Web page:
If you get sandbagged, don't become defensive. If you do, you'll seem like you're either whining or covering up. Definitely don't overreact. Either refer them to someone else for the answer (and call that person to give them a heads up), or answer the question with a question. It takes a lot of skill to put the proper spin on an answer, so don't try until you have more experience. If you have to answer, don't talk to the specifics of the challenge, but the intent behind them. For example, state that privacy rules prevent you from discussing student records, and describe the general procedures you follow in resolving problems. Changing the topic can backfire on you. The right way to change the topic is to toot your own horn on a related subject.

If you don't want to answer a question, answer simply "no comment." If you say that you don't want to answer in too many words, you're giving the reporter something they can excerpt.

General Tips

  • Spell out all names when talking to a reporter. Not only will this help ensure your name is spelled correctly, but it increases the likelihood that they'll quote you.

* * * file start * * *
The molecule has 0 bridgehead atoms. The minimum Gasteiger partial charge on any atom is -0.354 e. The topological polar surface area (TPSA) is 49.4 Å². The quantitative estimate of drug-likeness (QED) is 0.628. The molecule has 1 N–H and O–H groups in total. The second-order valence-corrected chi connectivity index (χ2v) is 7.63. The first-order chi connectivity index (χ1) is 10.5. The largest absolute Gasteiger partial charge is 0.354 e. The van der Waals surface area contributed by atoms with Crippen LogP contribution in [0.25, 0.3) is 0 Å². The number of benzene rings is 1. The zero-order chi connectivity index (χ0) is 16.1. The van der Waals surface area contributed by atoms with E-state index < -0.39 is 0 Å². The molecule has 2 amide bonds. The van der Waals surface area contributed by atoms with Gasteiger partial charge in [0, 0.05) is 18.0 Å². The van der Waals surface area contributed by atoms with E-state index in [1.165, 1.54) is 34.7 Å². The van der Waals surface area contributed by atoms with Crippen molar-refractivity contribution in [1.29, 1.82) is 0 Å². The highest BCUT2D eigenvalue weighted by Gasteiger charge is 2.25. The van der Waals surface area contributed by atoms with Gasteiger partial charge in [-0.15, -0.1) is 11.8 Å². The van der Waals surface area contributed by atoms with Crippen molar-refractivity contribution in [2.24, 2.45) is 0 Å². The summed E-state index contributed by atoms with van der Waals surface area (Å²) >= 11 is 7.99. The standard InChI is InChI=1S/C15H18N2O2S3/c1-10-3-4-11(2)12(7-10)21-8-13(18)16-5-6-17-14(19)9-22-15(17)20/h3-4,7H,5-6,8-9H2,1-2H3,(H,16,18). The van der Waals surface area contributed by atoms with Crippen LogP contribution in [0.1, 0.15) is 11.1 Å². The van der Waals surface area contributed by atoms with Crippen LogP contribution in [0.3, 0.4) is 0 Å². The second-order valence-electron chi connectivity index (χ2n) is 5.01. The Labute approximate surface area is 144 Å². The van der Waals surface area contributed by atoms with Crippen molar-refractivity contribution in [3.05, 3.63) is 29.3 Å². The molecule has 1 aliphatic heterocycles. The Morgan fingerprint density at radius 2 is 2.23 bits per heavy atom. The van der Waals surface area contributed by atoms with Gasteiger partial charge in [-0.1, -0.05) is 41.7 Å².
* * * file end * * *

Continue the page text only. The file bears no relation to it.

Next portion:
• Don't be long-winded. Try to find the shortest possible way of answering the question. Sound bites are more likely to be quoted than detailed explanations because they are easier to remember, so try to be concise. Try to say what you need to say in thirty seconds.
  • Avoid jargon.
  • Think before you talk. Don't be so eager for the interview that you launch into an explanation without gathering your thoughts together.
  • If being interviewed for TV, know in advance what you're going to do with your hands. Don't fidget. Don't cross your arms, as this appears confrontational. If standing, keep your hands at your side.
  • Be yourself. Don't assume a persona--you'll come across as artificial or uptight. Use personal pronouns and don't use the passive voice.

Excerpted from FinAid! the smart guide to Financial Aid. Copyright © 1994-2000 by FinAid Page, LLC. All rights reserved.

Questions, comments, and suggestions regarding Diversity & Democracy should be directed to Kathryn Peltier Campbell at campbell@aacu.org.